Before you rush to judgement on this, however, and judge it on appearances, do yourself a favor and read all about it. This really is a great plan.

If you have any comments, concerns, or questions, ask away. I've read a lot on this bill, and will try to answer any questions. For example, one of the first questions might be, if this is a national sales tax, it will hurt the little guy more; and how can you say that income under $27,000 won't be taxed if it's assessed on sales, not income?

The answer is here:

The Home Page is here:

Read all the documents. Follow the links. Tell me what you think.

This one is legitimate, folks. It has some serious study behind it; and it has some serious backing with it.

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And it has support on both sides. . . . .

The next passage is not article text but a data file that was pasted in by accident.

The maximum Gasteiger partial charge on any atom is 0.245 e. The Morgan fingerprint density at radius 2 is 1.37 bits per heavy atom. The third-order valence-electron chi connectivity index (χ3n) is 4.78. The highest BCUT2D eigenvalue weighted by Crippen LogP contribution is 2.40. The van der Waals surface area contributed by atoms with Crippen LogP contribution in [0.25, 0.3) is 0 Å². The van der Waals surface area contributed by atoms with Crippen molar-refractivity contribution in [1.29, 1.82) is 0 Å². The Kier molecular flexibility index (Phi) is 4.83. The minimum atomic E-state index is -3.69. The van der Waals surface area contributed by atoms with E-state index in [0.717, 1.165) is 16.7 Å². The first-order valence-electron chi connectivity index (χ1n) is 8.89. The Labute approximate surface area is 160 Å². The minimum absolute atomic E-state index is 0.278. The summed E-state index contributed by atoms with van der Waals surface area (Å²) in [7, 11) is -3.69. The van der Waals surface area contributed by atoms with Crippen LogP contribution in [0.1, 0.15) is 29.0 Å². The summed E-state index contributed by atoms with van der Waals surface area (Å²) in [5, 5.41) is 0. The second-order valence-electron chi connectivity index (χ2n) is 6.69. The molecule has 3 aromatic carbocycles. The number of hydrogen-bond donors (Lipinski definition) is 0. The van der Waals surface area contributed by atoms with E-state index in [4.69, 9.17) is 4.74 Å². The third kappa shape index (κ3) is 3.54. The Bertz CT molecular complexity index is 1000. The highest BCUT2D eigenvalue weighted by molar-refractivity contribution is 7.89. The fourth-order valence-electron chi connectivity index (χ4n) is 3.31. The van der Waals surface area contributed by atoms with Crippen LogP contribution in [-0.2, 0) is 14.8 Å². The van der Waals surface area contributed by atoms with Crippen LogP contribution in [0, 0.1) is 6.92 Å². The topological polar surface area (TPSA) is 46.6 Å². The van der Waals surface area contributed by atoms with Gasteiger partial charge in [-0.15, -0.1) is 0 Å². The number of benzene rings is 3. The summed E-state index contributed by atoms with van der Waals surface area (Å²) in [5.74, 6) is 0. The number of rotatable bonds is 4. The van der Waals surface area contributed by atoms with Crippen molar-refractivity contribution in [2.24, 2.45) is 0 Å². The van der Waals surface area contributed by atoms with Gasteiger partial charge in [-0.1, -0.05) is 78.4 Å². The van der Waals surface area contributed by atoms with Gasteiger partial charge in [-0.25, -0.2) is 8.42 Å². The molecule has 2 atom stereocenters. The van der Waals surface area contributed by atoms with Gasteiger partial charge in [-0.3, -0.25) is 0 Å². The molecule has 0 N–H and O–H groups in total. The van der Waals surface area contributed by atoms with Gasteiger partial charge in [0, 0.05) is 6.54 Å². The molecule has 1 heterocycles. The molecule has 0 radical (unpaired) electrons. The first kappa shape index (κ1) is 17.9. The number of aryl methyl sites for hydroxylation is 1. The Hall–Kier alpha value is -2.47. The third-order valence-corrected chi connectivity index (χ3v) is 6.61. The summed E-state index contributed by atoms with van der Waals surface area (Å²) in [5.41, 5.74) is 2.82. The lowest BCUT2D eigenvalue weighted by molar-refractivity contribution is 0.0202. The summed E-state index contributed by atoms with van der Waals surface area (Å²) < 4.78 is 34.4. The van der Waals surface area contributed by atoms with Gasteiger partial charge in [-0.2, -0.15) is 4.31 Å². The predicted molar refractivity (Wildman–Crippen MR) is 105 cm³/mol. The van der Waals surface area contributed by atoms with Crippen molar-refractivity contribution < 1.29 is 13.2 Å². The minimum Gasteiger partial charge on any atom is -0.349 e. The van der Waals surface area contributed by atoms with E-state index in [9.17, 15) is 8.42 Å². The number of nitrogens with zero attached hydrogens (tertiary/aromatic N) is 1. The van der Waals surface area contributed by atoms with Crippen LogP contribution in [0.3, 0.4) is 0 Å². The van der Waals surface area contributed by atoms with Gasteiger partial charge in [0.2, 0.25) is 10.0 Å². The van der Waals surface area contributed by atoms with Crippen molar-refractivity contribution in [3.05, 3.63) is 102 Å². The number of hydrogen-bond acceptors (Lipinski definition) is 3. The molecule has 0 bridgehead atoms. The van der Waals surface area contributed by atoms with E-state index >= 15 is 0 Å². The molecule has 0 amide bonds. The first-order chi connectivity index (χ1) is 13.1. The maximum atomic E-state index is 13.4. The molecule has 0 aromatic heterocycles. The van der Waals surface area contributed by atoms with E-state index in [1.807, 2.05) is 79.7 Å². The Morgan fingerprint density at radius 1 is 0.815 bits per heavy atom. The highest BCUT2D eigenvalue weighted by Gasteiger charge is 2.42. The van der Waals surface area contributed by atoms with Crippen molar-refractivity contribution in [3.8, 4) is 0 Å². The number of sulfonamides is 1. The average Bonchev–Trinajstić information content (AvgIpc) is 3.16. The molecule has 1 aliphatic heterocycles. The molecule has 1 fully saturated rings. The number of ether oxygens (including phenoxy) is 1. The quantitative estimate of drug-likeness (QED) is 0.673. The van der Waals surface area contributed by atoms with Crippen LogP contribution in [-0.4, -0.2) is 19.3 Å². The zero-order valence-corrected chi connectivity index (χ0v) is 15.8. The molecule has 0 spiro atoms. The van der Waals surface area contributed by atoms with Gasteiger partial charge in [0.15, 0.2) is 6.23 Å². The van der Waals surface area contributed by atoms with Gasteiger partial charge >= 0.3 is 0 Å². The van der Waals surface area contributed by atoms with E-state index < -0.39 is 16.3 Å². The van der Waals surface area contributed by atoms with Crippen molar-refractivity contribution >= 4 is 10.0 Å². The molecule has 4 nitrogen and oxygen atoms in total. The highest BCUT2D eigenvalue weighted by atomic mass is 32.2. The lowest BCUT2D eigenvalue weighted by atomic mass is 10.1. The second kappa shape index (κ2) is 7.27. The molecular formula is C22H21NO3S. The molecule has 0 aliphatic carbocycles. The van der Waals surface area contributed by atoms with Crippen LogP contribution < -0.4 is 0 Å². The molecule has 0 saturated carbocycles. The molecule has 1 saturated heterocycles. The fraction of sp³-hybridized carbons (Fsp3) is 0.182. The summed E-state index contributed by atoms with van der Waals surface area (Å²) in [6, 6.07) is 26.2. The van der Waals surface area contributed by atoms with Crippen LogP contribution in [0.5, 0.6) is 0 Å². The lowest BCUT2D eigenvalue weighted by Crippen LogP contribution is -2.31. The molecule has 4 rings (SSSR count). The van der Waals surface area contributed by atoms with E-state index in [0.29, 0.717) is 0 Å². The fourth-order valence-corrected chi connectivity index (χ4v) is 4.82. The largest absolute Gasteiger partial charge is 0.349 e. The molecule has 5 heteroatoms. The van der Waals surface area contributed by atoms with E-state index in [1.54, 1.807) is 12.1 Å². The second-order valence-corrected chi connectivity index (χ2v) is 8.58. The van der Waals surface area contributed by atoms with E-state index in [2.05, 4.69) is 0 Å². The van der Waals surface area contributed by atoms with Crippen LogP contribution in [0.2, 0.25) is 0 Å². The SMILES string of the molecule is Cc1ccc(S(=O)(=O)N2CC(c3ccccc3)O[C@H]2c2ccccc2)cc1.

by maxwell edison In reply to FairTax ....... HR-25 & S ...

As of today, for example, Trent Lott, a Republican Senator is leaning towards supporting this bill; and so is Harry Reid, a Democrat Senator. I will acknowledge, however, that the other 20 Senators who are either in support or leaning towards support are all Republicans. Out of the 14 Senators who are against this, 7 are Democrats and 7 are Republicans. But the 58 undecided Senators might indicate that the jury is still out on this one.

Look at the list of Senators who support or oppose this, and how others are leaning. You might be surprised to see who's supporting this. Robert Byrd, for example, is undecided. I suppose I'm rather shocked that he's not solidly against it. (I suppose it doesn't matter where the money comes from, as long as he gets to remain the king of pork.) And Elizabeth Dole is against it -- another surprise to me. Perhaps it's time I send Libby a letter.